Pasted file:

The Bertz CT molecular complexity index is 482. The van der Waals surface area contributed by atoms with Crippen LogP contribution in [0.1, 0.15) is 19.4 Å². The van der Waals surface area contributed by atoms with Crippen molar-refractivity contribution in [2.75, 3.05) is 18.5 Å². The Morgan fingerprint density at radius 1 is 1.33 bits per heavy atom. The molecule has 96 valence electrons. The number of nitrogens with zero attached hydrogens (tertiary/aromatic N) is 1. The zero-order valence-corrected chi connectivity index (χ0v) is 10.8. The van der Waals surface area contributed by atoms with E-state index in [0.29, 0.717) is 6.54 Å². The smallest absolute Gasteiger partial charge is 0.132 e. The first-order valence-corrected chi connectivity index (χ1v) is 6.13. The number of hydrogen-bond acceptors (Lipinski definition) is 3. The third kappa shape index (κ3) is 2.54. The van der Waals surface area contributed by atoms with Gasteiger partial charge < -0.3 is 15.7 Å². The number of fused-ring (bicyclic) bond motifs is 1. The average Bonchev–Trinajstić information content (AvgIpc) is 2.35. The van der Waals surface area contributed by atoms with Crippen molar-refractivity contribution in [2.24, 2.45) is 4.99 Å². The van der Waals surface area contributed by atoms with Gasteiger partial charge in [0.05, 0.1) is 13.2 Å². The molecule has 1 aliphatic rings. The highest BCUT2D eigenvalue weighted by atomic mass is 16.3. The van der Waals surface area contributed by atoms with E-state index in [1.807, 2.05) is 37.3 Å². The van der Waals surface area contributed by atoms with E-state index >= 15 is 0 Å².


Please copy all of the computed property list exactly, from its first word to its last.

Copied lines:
The Bertz CT molecular complexity index is 482. The van der Waals surface area contributed by atoms with Crippen LogP contribution in [0.1, 0.15) is 19.4 Å². The van der Waals surface area contributed by atoms with Crippen molar-refractivity contribution in [2.75, 3.05) is 18.5 Å². The Morgan fingerprint density at radius 1 is 1.33 bits per heavy atom. The molecule has 96 valence electrons. The number of nitrogens with zero attached hydrogens (tertiary/aromatic N) is 1. The zero-order valence-corrected chi connectivity index (χ0v) is 10.8. The van der Waals surface area contributed by atoms with E-state index in [0.29, 0.717) is 6.54 Å². The smallest absolute Gasteiger partial charge is 0.132 e. The first-order valence-corrected chi connectivity index (χ1v) is 6.13. The number of hydrogen-bond acceptors (Lipinski definition) is 3. The third kappa shape index (κ3) is 2.54. The van der Waals surface area contributed by atoms with Gasteiger partial charge < -0.3 is 15.7 Å². The number of fused-ring (bicyclic) bond motifs is 1. The average Bonchev–Trinajstić information content (AvgIpc) is 2.35. The van der Waals surface area contributed by atoms with Crippen molar-refractivity contribution in [2.24, 2.45) is 4.99 Å². The van der Waals surface area contributed by atoms with Gasteiger partial charge in [0.05, 0.1) is 13.2 Å². The molecule has 1 aliphatic rings. The highest BCUT2D eigenvalue weighted by atomic mass is 16.3. The van der Waals surface area contributed by atoms with E-state index in [1.807, 2.05) is 37.3 Å². The van der Waals surface area contributed by atoms with E-state index >= 15 is 0 Å².